Perhaps the most surprising cultural encounter came the morning we moored off the islands of Saint Pierre et Miquelon. We were boarded by douanier – pleasant customs people who were neither Quebecois nor Acadians, not even Canadians.
Surrounded by North American territory, these three wind-thrashed islands, as well as a single strip of sea one mile wide and 100 miles long, belong to France. The territory was a sop – almost an insult – from the British after the French surrendered to General Wolfe in Quebec: 'Here – take this and shut up'.
"These days France no longer wants us," said young local guide, Jean-Pierre Toth. "They say we are a weight. That's because the fisheries are now closed. They didn't say that when we had the fisheries!"
Jean-Pierre led us over the haunting, mostly deserted town on L'lle aux Marins – Island of the Sailors – a bump in the sea where centuries-old timber buildings stood stoically against the North Atlantic weather. He showed us through a classroom, empty since 1963, hung with Parisian street maps and pictures of Jeanne D'Arc; within a stunning timber church, the rafters were hung with chandeliers and model ships.
Across the water, the town of Saint Pierre had once grown fat on cod (and contraband during Prohibition). Today it's a little piece of subsidised France, a place of Renaults, 'La Poste' and pouty French teens hanging around a harbourside square.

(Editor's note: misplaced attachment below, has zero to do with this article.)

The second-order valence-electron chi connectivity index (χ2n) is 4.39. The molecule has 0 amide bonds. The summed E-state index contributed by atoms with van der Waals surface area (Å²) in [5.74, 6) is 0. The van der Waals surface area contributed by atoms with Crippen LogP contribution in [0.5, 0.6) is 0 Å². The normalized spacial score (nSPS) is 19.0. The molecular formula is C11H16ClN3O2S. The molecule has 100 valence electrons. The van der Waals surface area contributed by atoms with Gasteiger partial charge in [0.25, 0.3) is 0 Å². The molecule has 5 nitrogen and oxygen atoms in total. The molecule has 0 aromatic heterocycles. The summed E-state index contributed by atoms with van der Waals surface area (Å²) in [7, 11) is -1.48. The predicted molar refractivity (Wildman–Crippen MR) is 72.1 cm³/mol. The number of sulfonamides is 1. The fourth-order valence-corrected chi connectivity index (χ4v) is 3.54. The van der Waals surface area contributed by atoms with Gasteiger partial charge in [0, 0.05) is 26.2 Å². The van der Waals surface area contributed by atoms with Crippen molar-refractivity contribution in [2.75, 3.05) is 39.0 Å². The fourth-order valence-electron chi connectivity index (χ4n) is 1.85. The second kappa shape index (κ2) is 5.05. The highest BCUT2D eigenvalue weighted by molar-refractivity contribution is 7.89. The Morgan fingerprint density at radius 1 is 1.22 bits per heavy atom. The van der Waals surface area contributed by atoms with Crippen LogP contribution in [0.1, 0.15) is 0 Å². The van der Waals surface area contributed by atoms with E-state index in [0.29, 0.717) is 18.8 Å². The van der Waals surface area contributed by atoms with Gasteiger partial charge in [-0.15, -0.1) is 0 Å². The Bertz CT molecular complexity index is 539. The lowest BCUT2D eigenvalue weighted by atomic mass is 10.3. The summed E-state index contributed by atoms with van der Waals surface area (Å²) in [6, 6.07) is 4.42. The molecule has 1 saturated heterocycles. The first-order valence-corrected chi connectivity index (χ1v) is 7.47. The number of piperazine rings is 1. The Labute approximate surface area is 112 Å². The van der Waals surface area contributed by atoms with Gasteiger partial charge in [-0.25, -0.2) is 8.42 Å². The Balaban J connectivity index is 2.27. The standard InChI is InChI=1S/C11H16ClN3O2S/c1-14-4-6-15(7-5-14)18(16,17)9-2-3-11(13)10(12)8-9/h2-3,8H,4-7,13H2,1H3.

It is all that remains of substantial French interests in the vast lands of North America.
The horses of Sable
One of the big attractions of the inaugural Wildlife Safari was the chance for passengers to become the first tourists to land on Sable Island.
I confess, Sable meant absolutely nothing to me, but I quickly came to appreciate that it occupied part of the national psyche. "As a Canadian, it was as remote as you could imagine," said One Ocean's Andrew Prossin as we eyed the horizon of windswept sand from the bridge. "Only Antarctica was more remote."
Sable was also a shape-shifting bogeyman lurking in the Atlantic, consuming the bones of 350 ships since records began in 1853, and probably hundreds more. The warm Gulf Stream and the cold Labrador current clash here, conspiring not only to push up the 42km-long sand bar but also generate thick fog. An ex-Canadian Navy officer told me: "As a mariner, I sailed past it 200 times, and we were terrified of it. We'd do anything to avoid it."
Prossin and the Russian captain were similarly anxious, but we were blessed with lottery-ticket sunshine and our zodiacs scuffed safely onto sands.